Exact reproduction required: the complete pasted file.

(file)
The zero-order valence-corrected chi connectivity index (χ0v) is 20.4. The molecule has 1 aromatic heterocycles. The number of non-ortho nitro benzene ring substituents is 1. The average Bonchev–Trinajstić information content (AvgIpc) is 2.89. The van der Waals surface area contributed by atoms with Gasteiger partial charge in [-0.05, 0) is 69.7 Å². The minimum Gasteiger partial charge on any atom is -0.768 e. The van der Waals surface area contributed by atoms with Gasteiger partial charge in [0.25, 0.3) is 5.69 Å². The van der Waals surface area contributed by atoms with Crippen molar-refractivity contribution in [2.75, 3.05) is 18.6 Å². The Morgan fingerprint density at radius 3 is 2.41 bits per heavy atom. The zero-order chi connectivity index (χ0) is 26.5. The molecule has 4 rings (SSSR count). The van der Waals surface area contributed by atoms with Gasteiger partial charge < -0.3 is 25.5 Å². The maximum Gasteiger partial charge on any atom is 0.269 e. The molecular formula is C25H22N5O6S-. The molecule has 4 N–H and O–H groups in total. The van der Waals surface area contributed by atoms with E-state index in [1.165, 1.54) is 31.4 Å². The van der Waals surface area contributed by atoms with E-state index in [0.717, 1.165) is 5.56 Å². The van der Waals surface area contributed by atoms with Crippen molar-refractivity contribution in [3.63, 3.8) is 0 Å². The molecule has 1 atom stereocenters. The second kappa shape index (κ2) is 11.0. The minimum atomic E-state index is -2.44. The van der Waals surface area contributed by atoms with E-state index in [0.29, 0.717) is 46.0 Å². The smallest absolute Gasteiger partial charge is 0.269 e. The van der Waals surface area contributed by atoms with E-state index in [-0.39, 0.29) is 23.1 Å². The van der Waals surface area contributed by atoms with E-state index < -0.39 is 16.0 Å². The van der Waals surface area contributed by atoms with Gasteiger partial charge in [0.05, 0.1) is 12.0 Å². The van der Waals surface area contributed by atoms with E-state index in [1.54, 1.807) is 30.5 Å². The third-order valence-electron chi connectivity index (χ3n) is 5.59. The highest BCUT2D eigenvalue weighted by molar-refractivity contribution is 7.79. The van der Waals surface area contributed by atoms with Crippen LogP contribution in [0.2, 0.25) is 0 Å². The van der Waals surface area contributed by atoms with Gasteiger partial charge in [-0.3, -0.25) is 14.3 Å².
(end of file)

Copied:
The zero-order valence-corrected chi connectivity index (χ0v) is 20.4. The molecule has 1 aromatic heterocycles. The number of non-ortho nitro benzene ring substituents is 1. The average Bonchev–Trinajstić information content (AvgIpc) is 2.89. The van der Waals surface area contributed by atoms with Gasteiger partial charge in [-0.05, 0) is 69.7 Å². The minimum Gasteiger partial charge on any atom is -0.768 e. The van der Waals surface area contributed by atoms with Gasteiger partial charge in [0.25, 0.3) is 5.69 Å². The van der Waals surface area contributed by atoms with Crippen molar-refractivity contribution in [2.75, 3.05) is 18.6 Å². The Morgan fingerprint density at radius 3 is 2.41 bits per heavy atom. The zero-order chi connectivity index (χ0) is 26.5. The molecule has 4 rings (SSSR count). The van der Waals surface area contributed by atoms with Gasteiger partial charge < -0.3 is 25.5 Å². The maximum Gasteiger partial charge on any atom is 0.269 e. The molecular formula is C25H22N5O6S-. The molecule has 4 N–H and O–H groups in total. The van der Waals surface area contributed by atoms with E-state index in [1.165, 1.54) is 31.4 Å². The van der Waals surface area contributed by atoms with E-state index in [0.717, 1.165) is 5.56 Å². The van der Waals surface area contributed by atoms with Crippen molar-refractivity contribution in [3.63, 3.8) is 0 Å². The molecule has 1 atom stereocenters. The second kappa shape index (κ2) is 11.0. The minimum atomic E-state index is -2.44. The van der Waals surface area contributed by atoms with E-state index in [0.29, 0.717) is 46.0 Å². The smallest absolute Gasteiger partial charge is 0.269 e. The van der Waals surface area contributed by atoms with E-state index in [-0.39, 0.29) is 23.1 Å². The van der Waals surface area contributed by atoms with E-state index < -0.39 is 16.0 Å². The van der Waals surface area contributed by atoms with Gasteiger partial charge in [0.05, 0.1) is 12.0 Å². The van der Waals surface area contributed by atoms with E-state index in [1.54, 1.807) is 30.5 Å². The third-order valence-electron chi connectivity index (χ3n) is 5.59. The highest BCUT2D eigenvalue weighted by molar-refractivity contribution is 7.79. The van der Waals surface area contributed by atoms with Crippen LogP contribution in [0.2, 0.25) is 0 Å². The van der Waals surface area contributed by atoms with Gasteiger partial charge in [-0.3, -0.25) is 14.3 Å².